New Delhi: How the Maharashtra government bulldozed its way into sanctioning the controversial Adarsh Society building in Mumbai becomes clearer every day. It's not just the frenzy of broken rules that is startling - there were no kid gloves involved in how flats meant for war widows and veterans ended up with politicians, bureaucrats and retired Army officers.
Maharashtra Chief Minister Ashok Chavan has offered his resignation after it was proven that his family members had been allocated flats here. The Congress is reviewing the Adarsh scam and will decide later about whether Chavan will exit.
Now, new documents accessed by a TV Channel proves that despite those objections, barely a month later, the controversial building was issued an Occupation Certificate (OC). The Army and Navy were also told not to ask for a list of flat-owners because former chiefs of the Army and Navy, along with senior bureaucrats and politicians were to become residents of the building.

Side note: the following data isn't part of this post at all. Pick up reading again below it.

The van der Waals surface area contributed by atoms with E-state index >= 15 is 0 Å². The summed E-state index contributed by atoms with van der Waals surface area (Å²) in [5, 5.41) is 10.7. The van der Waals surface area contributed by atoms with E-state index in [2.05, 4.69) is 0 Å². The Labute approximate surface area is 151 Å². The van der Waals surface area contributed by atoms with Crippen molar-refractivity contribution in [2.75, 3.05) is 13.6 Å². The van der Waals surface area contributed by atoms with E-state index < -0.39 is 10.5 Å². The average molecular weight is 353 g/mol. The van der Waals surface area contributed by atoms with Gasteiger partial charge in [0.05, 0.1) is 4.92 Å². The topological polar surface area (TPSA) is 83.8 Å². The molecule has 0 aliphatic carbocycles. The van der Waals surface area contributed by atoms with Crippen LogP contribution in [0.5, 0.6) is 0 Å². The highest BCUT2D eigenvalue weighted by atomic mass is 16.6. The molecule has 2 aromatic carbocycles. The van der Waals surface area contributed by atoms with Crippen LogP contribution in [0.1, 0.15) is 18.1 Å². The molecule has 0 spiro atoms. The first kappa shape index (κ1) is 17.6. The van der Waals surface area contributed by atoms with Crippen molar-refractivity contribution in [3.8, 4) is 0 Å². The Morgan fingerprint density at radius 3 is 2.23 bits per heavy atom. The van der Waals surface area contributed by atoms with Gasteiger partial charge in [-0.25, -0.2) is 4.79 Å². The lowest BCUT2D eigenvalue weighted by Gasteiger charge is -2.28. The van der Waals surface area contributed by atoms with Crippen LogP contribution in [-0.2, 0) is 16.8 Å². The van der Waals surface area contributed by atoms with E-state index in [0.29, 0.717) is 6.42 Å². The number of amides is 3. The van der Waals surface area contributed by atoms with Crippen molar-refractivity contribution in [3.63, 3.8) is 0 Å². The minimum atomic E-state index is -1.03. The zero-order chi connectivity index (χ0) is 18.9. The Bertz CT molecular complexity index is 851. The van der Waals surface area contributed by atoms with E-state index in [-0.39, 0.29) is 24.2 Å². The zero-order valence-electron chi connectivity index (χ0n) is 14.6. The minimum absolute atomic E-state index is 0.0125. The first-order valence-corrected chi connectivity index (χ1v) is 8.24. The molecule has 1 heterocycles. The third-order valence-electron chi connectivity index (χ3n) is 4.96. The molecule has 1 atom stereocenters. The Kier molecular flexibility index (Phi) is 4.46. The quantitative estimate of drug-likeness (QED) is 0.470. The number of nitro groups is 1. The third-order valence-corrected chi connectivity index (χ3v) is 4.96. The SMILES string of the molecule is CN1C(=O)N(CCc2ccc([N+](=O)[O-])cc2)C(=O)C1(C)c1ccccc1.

The message was clear: this was VVIP territory. And it was sent by the MMRDA or Mumbai Metropolitan Regional Development Authority.
The MMRDA in fact also forwarded objections listed by Adarsh Society to the Army and Navy's requests for information. Officials of the Adarsh Society accused the Army and Navy of overstepping "the limits of propriety" by objecting to the building.
The Western Naval Command responded to this with a note on October 25. Addressed to the Chief Secretary of Maharashtra and the Mumbai Municipal Commissioner, the Navy stated sternly that security implications were being ignored. The letter made specific reference to 26/11, when Pakistani terrorists sailed into Mumbai to unleash the country's worst-ever terror attacks.